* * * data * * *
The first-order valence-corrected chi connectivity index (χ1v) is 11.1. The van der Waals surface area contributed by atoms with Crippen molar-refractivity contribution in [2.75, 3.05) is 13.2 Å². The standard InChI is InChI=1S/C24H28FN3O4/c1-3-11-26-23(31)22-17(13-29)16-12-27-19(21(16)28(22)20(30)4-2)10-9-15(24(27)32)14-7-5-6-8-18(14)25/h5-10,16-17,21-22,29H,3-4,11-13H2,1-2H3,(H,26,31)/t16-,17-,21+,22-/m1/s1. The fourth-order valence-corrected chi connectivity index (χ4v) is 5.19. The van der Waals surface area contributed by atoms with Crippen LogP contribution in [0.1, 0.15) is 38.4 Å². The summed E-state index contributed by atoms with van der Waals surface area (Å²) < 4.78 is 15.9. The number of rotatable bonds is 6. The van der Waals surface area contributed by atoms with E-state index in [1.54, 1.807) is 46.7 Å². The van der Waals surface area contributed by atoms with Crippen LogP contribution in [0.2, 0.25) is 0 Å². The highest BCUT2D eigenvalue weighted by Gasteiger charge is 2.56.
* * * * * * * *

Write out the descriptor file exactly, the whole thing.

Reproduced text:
The first-order valence-corrected chi connectivity index (χ1v) is 11.1. The van der Waals surface area contributed by atoms with Crippen molar-refractivity contribution in [2.75, 3.05) is 13.2 Å². The standard InChI is InChI=1S/C24H28FN3O4/c1-3-11-26-23(31)22-17(13-29)16-12-27-19(21(16)28(22)20(30)4-2)10-9-15(24(27)32)14-7-5-6-8-18(14)25/h5-10,16-17,21-22,29H,3-4,11-13H2,1-2H3,(H,26,31)/t16-,17-,21+,22-/m1/s1. The fourth-order valence-corrected chi connectivity index (χ4v) is 5.19. The van der Waals surface area contributed by atoms with Crippen LogP contribution in [0.1, 0.15) is 38.4 Å². The summed E-state index contributed by atoms with van der Waals surface area (Å²) < 4.78 is 15.9. The number of rotatable bonds is 6. The van der Waals surface area contributed by atoms with E-state index in [1.54, 1.807) is 46.7 Å². The van der Waals surface area contributed by atoms with Crippen LogP contribution in [0.2, 0.25) is 0 Å². The highest BCUT2D eigenvalue weighted by Gasteiger charge is 2.56.